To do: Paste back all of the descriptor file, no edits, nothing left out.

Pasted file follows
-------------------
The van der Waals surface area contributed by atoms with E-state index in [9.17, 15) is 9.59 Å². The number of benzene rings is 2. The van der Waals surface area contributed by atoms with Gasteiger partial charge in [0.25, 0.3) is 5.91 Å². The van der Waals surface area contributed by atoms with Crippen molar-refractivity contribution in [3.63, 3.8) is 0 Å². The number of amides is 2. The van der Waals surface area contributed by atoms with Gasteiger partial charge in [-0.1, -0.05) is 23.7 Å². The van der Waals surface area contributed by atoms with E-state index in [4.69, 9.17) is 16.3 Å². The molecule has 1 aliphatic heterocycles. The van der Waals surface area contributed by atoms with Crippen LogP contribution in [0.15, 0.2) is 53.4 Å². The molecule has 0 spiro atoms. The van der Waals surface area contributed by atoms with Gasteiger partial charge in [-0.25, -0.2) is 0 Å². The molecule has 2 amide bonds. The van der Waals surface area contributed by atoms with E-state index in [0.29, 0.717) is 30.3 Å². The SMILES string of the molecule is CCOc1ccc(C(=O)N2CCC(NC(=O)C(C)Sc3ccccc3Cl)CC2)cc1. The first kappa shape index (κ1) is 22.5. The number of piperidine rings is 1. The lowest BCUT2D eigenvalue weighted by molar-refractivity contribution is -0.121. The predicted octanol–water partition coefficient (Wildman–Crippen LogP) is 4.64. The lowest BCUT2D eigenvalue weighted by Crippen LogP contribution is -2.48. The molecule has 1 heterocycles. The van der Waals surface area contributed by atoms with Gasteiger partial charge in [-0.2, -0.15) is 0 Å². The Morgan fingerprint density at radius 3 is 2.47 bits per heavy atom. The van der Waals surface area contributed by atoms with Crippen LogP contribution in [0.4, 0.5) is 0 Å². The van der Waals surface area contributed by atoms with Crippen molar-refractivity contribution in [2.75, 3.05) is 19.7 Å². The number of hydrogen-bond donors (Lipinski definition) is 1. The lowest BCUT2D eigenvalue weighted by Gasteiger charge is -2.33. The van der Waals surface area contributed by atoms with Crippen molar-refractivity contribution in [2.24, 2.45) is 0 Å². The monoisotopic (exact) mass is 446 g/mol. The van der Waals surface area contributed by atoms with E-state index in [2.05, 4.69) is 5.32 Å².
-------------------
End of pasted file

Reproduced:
The van der Waals surface area contributed by atoms with E-state index in [9.17, 15) is 9.59 Å². The number of benzene rings is 2. The van der Waals surface area contributed by atoms with Gasteiger partial charge in [0.25, 0.3) is 5.91 Å². The van der Waals surface area contributed by atoms with Crippen molar-refractivity contribution in [3.63, 3.8) is 0 Å². The number of amides is 2. The van der Waals surface area contributed by atoms with Gasteiger partial charge in [-0.1, -0.05) is 23.7 Å². The van der Waals surface area contributed by atoms with E-state index in [4.69, 9.17) is 16.3 Å². The molecule has 1 aliphatic heterocycles. The van der Waals surface area contributed by atoms with Crippen LogP contribution in [0.15, 0.2) is 53.4 Å². The molecule has 0 spiro atoms. The van der Waals surface area contributed by atoms with Gasteiger partial charge in [-0.25, -0.2) is 0 Å². The molecule has 2 amide bonds. The van der Waals surface area contributed by atoms with E-state index in [0.29, 0.717) is 30.3 Å². The SMILES string of the molecule is CCOc1ccc(C(=O)N2CCC(NC(=O)C(C)Sc3ccccc3Cl)CC2)cc1. The first kappa shape index (κ1) is 22.5. The number of piperidine rings is 1. The lowest BCUT2D eigenvalue weighted by molar-refractivity contribution is -0.121. The predicted octanol–water partition coefficient (Wildman–Crippen LogP) is 4.64. The lowest BCUT2D eigenvalue weighted by Crippen LogP contribution is -2.48. The molecule has 1 heterocycles. The van der Waals surface area contributed by atoms with Gasteiger partial charge in [-0.2, -0.15) is 0 Å². The Morgan fingerprint density at radius 3 is 2.47 bits per heavy atom. The van der Waals surface area contributed by atoms with Crippen LogP contribution in [0.4, 0.5) is 0 Å². The van der Waals surface area contributed by atoms with Crippen molar-refractivity contribution in [2.75, 3.05) is 19.7 Å². The number of hydrogen-bond donors (Lipinski definition) is 1. The lowest BCUT2D eigenvalue weighted by Gasteiger charge is -2.33. The van der Waals surface area contributed by atoms with Crippen molar-refractivity contribution in [2.24, 2.45) is 0 Å². The monoisotopic (exact) mass is 446 g/mol. The van der Waals surface area contributed by atoms with E-state index in [2.05, 4.69) is 5.32 Å².